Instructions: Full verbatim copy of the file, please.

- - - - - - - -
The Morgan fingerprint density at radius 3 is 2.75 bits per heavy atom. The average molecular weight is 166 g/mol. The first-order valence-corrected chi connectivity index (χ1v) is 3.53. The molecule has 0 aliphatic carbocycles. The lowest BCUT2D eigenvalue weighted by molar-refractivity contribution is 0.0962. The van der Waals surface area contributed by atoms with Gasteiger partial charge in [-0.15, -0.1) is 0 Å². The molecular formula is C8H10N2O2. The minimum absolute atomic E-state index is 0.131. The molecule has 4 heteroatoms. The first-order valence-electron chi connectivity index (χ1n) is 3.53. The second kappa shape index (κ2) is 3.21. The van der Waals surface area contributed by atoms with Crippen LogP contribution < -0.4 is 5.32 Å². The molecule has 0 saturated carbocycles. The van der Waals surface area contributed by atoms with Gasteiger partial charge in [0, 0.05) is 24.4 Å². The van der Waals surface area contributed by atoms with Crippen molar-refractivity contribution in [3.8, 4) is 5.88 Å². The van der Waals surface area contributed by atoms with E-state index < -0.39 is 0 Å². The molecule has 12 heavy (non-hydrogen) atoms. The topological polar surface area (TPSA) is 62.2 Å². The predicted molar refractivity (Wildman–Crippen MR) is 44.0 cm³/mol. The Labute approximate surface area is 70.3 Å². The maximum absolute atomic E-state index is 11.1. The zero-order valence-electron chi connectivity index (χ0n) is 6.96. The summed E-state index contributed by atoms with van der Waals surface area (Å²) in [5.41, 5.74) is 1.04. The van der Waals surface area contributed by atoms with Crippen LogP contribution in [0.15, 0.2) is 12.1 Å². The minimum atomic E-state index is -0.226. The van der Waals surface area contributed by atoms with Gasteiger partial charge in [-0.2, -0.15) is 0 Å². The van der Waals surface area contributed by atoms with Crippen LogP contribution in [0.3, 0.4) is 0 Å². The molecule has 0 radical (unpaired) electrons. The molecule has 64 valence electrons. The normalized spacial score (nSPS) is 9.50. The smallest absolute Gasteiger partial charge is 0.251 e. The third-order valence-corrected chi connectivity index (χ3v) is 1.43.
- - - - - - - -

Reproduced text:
The Morgan fingerprint density at radius 3 is 2.75 bits per heavy atom. The average molecular weight is 166 g/mol. The first-order valence-corrected chi connectivity index (χ1v) is 3.53. The molecule has 0 aliphatic carbocycles. The lowest BCUT2D eigenvalue weighted by molar-refractivity contribution is 0.0962. The van der Waals surface area contributed by atoms with Gasteiger partial charge in [-0.15, -0.1) is 0 Å². The molecular formula is C8H10N2O2. The minimum absolute atomic E-state index is 0.131. The molecule has 4 heteroatoms. The first-order valence-electron chi connectivity index (χ1n) is 3.53. The second kappa shape index (κ2) is 3.21. The van der Waals surface area contributed by atoms with Crippen LogP contribution < -0.4 is 5.32 Å². The molecule has 0 saturated carbocycles. The van der Waals surface area contributed by atoms with Gasteiger partial charge in [0, 0.05) is 24.4 Å². The van der Waals surface area contributed by atoms with Crippen molar-refractivity contribution in [3.8, 4) is 5.88 Å². The van der Waals surface area contributed by atoms with E-state index < -0.39 is 0 Å². The molecule has 12 heavy (non-hydrogen) atoms. The topological polar surface area (TPSA) is 62.2 Å². The predicted molar refractivity (Wildman–Crippen MR) is 44.0 cm³/mol. The Labute approximate surface area is 70.3 Å². The maximum absolute atomic E-state index is 11.1. The zero-order valence-electron chi connectivity index (χ0n) is 6.96. The summed E-state index contributed by atoms with van der Waals surface area (Å²) in [5.41, 5.74) is 1.04. The van der Waals surface area contributed by atoms with Crippen LogP contribution in [0.15, 0.2) is 12.1 Å². The minimum atomic E-state index is -0.226. The van der Waals surface area contributed by atoms with Gasteiger partial charge in [-0.2, -0.15) is 0 Å². The van der Waals surface area contributed by atoms with Crippen LogP contribution in [0.3, 0.4) is 0 Å². The molecule has 0 radical (unpaired) electrons. The molecule has 64 valence electrons. The normalized spacial score (nSPS) is 9.50. The smallest absolute Gasteiger partial charge is 0.251 e. The third-order valence-corrected chi connectivity index (χ3v) is 1.43.